Schlieren Setup With Colored Filter and Hole
You should be able to click on the image for a bigger view. In the bottom of the picture I drew a close up of what I think is happening. The 'correct image' is focused right down to a pinpoint and passes through the hole in the colored filter unaltered. Any refracted light that is 'moved' from where it should be is focused at a different point and passes through the filter getting colored green. HERE is a post about the mirror that I am using in case you are interested.

So the setup is focused with ambient temperature air so that the image is going right through the pinhole. If there are any density changes in the air that density change causes the focal point of the light to move and it's colored green by the filter. All the hot areas look green. In the case of the razor blade the refracted light is just blocked and the image in that hot area area is dark like in the video above.

It took some time to get the hole in the colored filter in exactly the right place but once I had it there I plugged in a soldering iron to make some heat and made a video!!

In the above video you can see that the density changes are creating a pleasing green color. Also some of the area that I expected to be green are just darker. This could be because the hole that I made in the acetate has rough edges despite my best cutting efforts and are blocking the light. It could also be because I don't know what I am doing and why I think this works is wrong... either is equally probable... If anyone has any ideas about how to do this please let me know by emailing me at or leave a comment.  If you have any questions about this do the same!
I'd like to hear from anyone who knows more about this than I do or anyone who has dome this sort of thing themselves. Messing around with this stuff is a lot of fun, I wish I had more time to do it.


  1. Neat setup and videos. I'm trying to do a miniature version of schlieren photography at the moment. If it doesn't work, I'll try your long-focal-length method. Nice work!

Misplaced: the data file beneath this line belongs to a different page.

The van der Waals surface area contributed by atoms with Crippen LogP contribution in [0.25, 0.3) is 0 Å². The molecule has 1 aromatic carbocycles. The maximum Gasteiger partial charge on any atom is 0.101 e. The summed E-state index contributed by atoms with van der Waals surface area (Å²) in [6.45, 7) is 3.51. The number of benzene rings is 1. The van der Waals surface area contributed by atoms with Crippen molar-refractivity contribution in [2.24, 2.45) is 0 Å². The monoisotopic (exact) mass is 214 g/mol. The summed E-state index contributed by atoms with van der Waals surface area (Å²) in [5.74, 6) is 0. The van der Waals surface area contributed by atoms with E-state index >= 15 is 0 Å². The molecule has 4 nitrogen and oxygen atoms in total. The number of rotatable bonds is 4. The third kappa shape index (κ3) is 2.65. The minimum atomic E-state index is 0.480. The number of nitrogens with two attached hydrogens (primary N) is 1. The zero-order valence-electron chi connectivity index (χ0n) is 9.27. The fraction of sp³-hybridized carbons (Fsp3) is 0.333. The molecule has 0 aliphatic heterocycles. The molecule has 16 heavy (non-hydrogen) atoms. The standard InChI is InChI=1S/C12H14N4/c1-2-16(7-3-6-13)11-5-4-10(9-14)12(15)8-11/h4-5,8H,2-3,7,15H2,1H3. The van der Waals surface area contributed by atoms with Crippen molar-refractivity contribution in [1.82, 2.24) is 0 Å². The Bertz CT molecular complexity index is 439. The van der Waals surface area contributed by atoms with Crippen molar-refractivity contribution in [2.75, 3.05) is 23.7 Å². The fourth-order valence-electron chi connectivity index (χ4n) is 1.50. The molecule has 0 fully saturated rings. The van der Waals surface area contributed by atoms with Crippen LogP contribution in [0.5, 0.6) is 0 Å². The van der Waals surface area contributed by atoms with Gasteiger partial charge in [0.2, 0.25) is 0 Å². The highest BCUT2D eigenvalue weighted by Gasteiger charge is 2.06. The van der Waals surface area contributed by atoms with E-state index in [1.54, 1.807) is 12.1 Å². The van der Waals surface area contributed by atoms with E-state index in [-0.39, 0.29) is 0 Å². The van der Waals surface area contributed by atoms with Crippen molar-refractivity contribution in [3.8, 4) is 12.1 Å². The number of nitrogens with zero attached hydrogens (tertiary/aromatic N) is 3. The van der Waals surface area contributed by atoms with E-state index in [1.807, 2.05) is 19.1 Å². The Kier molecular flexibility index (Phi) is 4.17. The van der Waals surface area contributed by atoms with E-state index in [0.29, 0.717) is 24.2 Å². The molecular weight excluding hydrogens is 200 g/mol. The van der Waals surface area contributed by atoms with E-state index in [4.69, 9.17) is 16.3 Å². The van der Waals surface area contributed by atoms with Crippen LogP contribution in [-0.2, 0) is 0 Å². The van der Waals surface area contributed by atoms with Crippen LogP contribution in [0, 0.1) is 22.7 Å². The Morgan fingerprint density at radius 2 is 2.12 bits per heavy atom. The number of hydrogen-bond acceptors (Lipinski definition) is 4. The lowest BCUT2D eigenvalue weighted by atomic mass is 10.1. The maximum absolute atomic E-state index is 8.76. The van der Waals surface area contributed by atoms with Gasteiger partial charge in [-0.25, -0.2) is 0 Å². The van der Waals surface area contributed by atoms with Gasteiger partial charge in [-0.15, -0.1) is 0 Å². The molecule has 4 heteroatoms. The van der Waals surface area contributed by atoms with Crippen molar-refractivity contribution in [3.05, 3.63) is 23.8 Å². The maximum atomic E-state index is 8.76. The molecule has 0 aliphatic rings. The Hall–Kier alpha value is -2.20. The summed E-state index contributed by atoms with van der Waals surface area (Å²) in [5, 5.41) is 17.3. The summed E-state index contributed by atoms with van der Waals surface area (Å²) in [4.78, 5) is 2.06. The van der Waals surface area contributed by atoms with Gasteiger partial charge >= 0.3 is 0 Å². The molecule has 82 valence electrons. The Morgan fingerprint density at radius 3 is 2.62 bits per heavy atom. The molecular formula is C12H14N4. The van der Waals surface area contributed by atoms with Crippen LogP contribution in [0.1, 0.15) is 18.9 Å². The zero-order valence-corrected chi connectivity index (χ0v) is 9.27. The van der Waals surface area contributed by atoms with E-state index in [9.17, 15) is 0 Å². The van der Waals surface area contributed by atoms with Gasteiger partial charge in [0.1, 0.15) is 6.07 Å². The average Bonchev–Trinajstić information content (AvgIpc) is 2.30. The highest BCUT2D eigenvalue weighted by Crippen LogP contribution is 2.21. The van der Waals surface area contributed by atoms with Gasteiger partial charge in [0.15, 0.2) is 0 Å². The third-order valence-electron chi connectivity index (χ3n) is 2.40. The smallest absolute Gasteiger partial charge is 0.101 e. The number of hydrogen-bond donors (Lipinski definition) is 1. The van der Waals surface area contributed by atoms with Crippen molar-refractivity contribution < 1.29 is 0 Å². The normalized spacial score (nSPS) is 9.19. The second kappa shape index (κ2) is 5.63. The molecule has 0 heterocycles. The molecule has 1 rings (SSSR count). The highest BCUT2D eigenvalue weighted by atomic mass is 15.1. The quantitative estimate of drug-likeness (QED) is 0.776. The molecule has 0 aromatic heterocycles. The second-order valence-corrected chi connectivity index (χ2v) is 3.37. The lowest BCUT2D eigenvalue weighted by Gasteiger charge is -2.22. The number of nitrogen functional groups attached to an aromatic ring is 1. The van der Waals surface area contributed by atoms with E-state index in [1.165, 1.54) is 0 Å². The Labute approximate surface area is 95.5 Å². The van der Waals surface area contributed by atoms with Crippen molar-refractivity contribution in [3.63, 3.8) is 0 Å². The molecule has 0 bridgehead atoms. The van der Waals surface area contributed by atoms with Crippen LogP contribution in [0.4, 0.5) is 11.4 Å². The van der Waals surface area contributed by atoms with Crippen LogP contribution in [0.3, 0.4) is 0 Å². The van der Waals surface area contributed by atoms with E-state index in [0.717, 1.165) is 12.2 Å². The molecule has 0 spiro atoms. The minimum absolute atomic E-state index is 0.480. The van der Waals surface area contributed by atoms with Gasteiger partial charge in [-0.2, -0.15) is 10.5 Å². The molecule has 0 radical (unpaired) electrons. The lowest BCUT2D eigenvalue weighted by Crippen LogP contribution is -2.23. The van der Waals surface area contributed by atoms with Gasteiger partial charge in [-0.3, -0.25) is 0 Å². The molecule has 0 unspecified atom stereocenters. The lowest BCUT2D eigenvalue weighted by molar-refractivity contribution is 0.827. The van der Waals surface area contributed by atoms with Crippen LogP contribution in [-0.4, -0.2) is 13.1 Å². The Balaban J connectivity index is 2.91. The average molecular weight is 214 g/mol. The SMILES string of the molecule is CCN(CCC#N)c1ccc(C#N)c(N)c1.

2. Nickolas,
    Thanks for the compliment! Let me know how your experiments go, and if you have any questions about the setup don't hesitate to ask. I checked out your blog, you have a lot of neat stuff there! If you post any Schlieren stuff let me know I'd be interested in seeing it.

    - Otto

  3. Hi Otto,
    I just discovered this tonight, never seen it before. I set up a primitive version and managed to take video and snapshots using handheld camera. I enjoyed your explanations and learned a lot here. Thanks for sharing.
    Jim in sweden

    1. Jim,

      Thanks for checking out my blog. I have posted a lot of information about Schlieren. Try clicking on the Schlieren link at the top of the sidebar. If you have any questions I'd be happy to help. Congrat's on getting your setup to work! I'd love to see the pictures that you got if you have them up on the net.

      - Otto

  4. The ability to locate sound sources visually has major military potential. Soldiers in Afghanistan hardly ever see the enemy they are shooting at. A Schlieren binocular would enable them to pinpoint the source of rifle fire.

  5. Soldiers could use a pair of Schlieren binoculars to locate enemy positions from the sound waves coming out of their guns.

    1. Sledgehammer,

      That is an interesting idea, I'm not sure how it would work. You might have to get a parabolic mirror placed behind the enemy to see the sound waves.

      - Otto